Across the country there are over 400,000 fewer young people out of work, and the number of people in work and the number of full-time jobs in the workforce are at record highs.

In 2017, more than 10 employment records were broken. The employment rate and the number of people in work, the number of women in work and black and minority ethnic employment all reached record highs during the year.

School funding: Alongside West Sussex parliamentary colleagues I lobbied successfully for a National Funding Formula (NFF) and this month we issued a joint statement regarding the extra £28 million recently announced for schools in West Sussex which goes some way to make funding fairer.

While secondary schools in the county will receive up to 12 per cent more funding when the NFF is implemented fully, I am well aware that our schools are facing cost pressures and it is with these in mind that I continue to make representations to the new Secretary of State for Education, Rt Hon Damian Hinds MP.

Dying to Work: Supporting the TUC’s campaign which supports and protects employees who become terminally ill. It’s shocking to think that if people with terminal illnesses are dismissed or forced out of their jobs that their loved ones could lose the death in service payments that the employee has planned for and earned through a life-time of hard work. This is why I’m pleased to have signed the ‘Dying to Work’ charter to protect my employees and I urge businesses in Crawley to do the same.

Police funding: Welcomed news of a £450 million increase in police funding for England and Wales. This includes up to an additional £270 million in police force budgets, so individual forces have the resources they need to respond to changes in demand. Police funding in Sussex is planned to increase by £8.6 million in 2018-19 as a result of these changes.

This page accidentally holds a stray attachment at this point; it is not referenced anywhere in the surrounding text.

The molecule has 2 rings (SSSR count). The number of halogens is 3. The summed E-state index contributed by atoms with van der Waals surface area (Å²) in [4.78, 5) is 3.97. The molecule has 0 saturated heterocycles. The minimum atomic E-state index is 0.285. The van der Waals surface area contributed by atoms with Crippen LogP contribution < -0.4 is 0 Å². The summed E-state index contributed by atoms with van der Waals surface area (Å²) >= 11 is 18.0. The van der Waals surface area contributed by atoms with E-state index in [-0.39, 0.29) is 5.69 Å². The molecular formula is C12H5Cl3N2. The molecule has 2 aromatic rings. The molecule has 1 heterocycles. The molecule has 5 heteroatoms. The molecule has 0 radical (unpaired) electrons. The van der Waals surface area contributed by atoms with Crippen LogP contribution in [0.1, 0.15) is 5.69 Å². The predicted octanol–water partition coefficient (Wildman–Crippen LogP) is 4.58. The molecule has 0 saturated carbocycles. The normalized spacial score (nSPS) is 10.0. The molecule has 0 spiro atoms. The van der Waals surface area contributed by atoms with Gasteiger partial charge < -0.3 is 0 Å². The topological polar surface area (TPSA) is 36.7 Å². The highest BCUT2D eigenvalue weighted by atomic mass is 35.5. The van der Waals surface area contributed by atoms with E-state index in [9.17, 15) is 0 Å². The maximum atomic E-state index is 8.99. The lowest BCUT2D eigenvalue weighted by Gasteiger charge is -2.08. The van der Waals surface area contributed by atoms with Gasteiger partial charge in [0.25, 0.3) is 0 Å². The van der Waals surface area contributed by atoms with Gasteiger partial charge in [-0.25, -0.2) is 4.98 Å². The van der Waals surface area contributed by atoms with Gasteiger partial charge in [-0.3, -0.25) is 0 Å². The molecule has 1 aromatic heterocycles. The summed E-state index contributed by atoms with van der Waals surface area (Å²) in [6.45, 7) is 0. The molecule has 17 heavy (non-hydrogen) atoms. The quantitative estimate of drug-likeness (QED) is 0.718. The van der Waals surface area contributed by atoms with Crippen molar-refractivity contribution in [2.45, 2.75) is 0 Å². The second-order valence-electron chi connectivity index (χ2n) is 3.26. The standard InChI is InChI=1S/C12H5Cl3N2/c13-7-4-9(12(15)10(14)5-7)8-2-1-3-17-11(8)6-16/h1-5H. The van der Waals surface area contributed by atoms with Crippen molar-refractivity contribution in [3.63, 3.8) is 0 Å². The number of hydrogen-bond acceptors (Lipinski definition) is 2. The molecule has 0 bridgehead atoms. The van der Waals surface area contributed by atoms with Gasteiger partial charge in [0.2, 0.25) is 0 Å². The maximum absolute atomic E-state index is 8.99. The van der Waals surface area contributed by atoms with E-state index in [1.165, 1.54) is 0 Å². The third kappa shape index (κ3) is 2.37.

Post Office investment: Welcoming the Government’s announcement of £370 million of funding to extend Post Office opening hours, cut queue times and protect rural branches. This funding brings the total amount invested in the Post Office network since 2010 to £2 billion, and will secure the future of the network. Customers and small businesses rely on their local branch every day to access a wide range of services. With this funding we can ensure that our Post Offices are fit for the future.

Giving the Gift of Play: Delighted to continue my support for the Springboard Project in Langley Green by visiting them before Christmas to hand over toys donated by the British Toy & Hobby Association. The Springboard Project have centres in Crawley and Horsham, which welcome children and young people with or without disabilities, and their families, for inclusive play and social opportunities.

Guide Dogs: Welcomed staff, volunteers and puppies from the charity as I hosted their Christmas event in Parliament, and hailed their continued work to support thousands of blind and partially sighted people in the UK.

Pavement parking is a real problem in Crawley and many other parts of the UK – not only does it pose a danger to people with sight loss, it is a potentially dangerous obstacle for wheelchair and mobility scooter users as well as people with pushchairs.

Keep up to date on my website, on Facebook, via Twitter, and on YouTube.

Best wishes

Henry Smith
Member of Parliament for Crawley